Huge, seven feet tall, paint-chipped,
                                      legs & tail merging into basin.
                                      Content? Complete?
                                      Or is it in the wait
                                      we rise?
                                      Water trickles beak to breast,
                                      tap-taps ivory pebbles,
                                      swirls free
“Pygmalion’s Song.” Zeus Seduces the Wicked Stepmother in the Saloon of the Gingerbread
            House: Myth, Fairy Tale & Legend for the 21st Century. Ed. Susan Richardson. Boise,
            ID: Winterhawk, 2008. 22-23. Print.  ISBN: 978-0-615-19969-6
“Pygmalion’s Song” alludes to Ovid’s story of the sculptor who fell in love with his own creation, having carved a beautiful woman from ivory. I watched a blue heron at my sister’s house in Florida stare at a statue without moving for several hours, and voila, the poem! “Pygmalion’s Song” first appeared in Zeus Seduces the Wicked Stepmother in the Saloon of the Ginerbread House:  Myth, Fairy Tale, & Legend for the 21st Century (Winterhawk Press).
 “Sanctuary” portrays a woman fed up with medical treatment and hospitals who makes peace with death on a rare spot of pristine Florida coastline when a pelican approaches her. This poem was first published in 1 in 3: Women with Cancer Confront an Epidemic (Cleis Press).

Marsha Mathews is an Associate Professor of English at Dalton State College, GA.

My cockatiel got out by Sean Lause

My cockatiel got out.
I was cleaning the living room window
and she shot out free in an arrow of light.
I ran after her,
knowing her innocence unprepared
for the rough local birds,
those packs of scamps and nest-thieving thugs,
those reckless rags of wind and wing
whirled round by the elements
would gleefully shred that slight drop of yellow,
my slender perfection of bird.
I spotted her.
Just a mark in a distant elm
like an afterthought inscribed there
by a painter’s thumbnail.
She was surrounded by crows calling their hate
in cries that shredded the blue air.
I climbed, reaching and reaching.
In my loneliness I forgot my name
for a moment.
My heart fluttered and cried before words would come.
Then she cried out.
For me?  For the moon to appear?
In awe at a world with curves and no metal bars?
She flew to another branch, that taunt with wings.
I cursed her through tears and climbed and climbed,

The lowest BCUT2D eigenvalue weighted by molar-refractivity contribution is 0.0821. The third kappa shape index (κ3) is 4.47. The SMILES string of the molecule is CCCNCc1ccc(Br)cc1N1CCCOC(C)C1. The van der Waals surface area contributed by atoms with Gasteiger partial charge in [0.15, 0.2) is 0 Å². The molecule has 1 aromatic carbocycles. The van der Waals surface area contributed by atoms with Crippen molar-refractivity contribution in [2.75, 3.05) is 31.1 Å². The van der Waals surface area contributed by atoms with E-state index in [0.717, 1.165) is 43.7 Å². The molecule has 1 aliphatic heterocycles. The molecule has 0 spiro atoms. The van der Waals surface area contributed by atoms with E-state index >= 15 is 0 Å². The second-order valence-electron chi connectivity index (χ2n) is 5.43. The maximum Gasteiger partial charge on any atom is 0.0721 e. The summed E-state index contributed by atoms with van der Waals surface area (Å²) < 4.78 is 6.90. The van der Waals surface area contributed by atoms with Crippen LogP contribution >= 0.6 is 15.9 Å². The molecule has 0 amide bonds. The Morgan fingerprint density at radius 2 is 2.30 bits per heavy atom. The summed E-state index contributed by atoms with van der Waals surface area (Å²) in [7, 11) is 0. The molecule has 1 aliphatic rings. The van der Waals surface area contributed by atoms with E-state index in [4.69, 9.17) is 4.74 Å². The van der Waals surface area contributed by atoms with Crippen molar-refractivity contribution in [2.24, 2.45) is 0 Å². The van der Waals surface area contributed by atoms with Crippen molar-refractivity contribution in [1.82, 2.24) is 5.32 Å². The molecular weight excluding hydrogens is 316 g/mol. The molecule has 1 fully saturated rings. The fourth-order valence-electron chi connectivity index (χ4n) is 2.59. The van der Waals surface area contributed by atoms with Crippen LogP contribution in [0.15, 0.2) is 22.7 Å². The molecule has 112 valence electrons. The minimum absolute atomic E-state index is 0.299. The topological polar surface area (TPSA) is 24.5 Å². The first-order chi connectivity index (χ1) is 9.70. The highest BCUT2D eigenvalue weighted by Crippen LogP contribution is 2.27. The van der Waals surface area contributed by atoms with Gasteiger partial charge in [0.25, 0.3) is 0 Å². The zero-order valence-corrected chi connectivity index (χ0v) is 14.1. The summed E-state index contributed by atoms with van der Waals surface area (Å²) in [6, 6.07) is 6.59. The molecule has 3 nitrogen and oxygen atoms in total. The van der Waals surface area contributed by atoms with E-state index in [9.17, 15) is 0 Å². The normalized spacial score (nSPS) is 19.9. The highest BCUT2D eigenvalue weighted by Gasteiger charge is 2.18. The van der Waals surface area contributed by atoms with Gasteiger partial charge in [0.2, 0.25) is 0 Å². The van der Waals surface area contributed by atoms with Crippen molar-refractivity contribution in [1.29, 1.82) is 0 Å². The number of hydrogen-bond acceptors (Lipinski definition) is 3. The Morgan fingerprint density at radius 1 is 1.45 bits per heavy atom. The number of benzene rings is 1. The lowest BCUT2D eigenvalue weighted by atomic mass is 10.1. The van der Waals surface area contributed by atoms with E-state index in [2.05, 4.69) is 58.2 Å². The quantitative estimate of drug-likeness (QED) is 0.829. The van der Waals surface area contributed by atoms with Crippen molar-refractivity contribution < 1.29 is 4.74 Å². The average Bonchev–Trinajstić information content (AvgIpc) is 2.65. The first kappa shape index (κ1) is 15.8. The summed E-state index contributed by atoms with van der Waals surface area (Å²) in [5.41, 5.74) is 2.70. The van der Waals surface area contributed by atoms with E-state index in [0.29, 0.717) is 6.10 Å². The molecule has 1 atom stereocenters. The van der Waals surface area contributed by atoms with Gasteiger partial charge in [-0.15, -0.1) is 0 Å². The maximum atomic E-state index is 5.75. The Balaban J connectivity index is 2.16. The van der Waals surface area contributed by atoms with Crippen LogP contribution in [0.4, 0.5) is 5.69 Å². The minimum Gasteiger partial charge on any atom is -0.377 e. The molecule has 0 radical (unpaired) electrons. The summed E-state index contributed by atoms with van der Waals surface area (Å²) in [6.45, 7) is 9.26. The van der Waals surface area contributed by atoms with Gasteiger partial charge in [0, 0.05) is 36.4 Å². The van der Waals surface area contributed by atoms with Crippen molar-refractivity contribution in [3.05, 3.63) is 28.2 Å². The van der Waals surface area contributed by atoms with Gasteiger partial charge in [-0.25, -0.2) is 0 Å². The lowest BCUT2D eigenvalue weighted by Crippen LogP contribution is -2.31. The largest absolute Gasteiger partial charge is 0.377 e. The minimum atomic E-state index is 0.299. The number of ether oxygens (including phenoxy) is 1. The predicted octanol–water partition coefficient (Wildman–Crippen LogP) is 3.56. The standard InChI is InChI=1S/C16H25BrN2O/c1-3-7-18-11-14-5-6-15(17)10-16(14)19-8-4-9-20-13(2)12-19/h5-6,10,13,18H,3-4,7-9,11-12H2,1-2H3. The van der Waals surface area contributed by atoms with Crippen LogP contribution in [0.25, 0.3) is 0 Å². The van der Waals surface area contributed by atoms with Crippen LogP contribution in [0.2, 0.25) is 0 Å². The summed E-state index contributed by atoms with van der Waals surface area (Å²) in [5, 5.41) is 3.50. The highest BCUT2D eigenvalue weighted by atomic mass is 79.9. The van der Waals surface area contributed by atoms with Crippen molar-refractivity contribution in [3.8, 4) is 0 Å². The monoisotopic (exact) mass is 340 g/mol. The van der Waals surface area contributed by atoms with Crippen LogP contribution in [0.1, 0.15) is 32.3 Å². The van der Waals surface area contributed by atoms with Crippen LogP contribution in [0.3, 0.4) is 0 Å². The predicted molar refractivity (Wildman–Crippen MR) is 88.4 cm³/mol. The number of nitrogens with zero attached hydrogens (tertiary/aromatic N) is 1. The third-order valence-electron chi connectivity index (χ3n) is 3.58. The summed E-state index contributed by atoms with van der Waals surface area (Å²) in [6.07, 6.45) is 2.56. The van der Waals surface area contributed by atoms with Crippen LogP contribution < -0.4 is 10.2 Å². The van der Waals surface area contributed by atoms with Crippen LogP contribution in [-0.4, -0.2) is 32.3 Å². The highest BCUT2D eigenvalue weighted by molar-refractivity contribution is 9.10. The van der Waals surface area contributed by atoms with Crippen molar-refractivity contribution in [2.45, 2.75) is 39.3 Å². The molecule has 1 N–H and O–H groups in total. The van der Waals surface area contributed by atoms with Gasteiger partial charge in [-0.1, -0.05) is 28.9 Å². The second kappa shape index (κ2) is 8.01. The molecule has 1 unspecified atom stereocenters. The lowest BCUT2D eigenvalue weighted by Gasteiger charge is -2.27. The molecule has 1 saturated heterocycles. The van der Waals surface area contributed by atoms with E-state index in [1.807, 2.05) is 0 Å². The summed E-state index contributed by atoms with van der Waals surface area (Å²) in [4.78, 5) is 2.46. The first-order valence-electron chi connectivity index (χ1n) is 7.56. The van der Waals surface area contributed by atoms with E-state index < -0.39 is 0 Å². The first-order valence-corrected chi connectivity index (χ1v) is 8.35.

reaching for the shiver of sun that was her new home.
She tilted her head and chirped a
then a
And then, as if surrendering all that is loved
to loss, she fluttered into my palm
as light as a sleeping child’s breathing.
As I ran home I clutched her to my heart,
feeling her heart beating in rhythm
to love and hate, love and hate.

Sean Lause “I teach courses in Shakespeare, Literature and the Holocaust and Medical Ethics at Rhodes State College in Lima, Ohio. My work has appeared in The Minnesota Review, The Alaska Quarterly, Poetry International, The Xavier Review, Another Chicago Magazine and The Beloit Poetry Journal.”


3 Bird Poems by Cherise Wyneken

“A bird in hand is worth two in a bush.”  *
Mama sent me to the fields
to pick berries for a pie.
Misty clouds hung above the patch
and made it hard to see.
I reached into the thicket
pricked my fingers on the thorns
like a needle when I sew.
I felt a presence near my face
and heard the whir of wings –
a humming bird, fluttering at my side.
Clusters of berries lured me deeper
but the bird at hand was worth more.
*  Pegasus  Fall 2004
 Back Yard Wake Up
Roiling through
the Golden Gate
Pacific clouds
overcast the morning sky,
deadening day.
Beyond the weathered fence
our neighbor’s
tall thick Liquid Amber
sparkles smiles
from its living leaves
and illumes the dull grey gloom,
ready to explode
when the sun breaks through.
It calls me out to see
the flowers sing
in tones of purple, pink, and red
and to sprinkle wilting roses
with the new green hose.
I hear the water tapping
at earth’s thirsty door
and the whir of wings –
a hummingbird
hovering inches from my face.
All creation
speaks to me in tongues.
 Morning Ablutions
Looking out the window
I see a rainbow:  red, purple, blue,
and brilliant magenta flowers. 
A comforter of new mown grass
spreads a thick green blanket
across the bed of yard.
Trees – beyond the wooden fence
are tipped in golden hues – halos 
from the rising sun.
Perched on the deck rail
sits the rusty bird bath where
one by one, by two and three
California towhees appear
for a morning dip.  They settle
at the rim, looking warily around –
school girls too shy to be exposed.
Once in the water
they lose all sense of self
duck and flap their wings in joy.
Some wait in the treetops for a turn,
fly across the yard, stake a claim,
and splatter. 
By noon the bath is empty
and the deck planks of my heart
are soaked.


For more about Cherise Wyneken, see her blog and poetry column.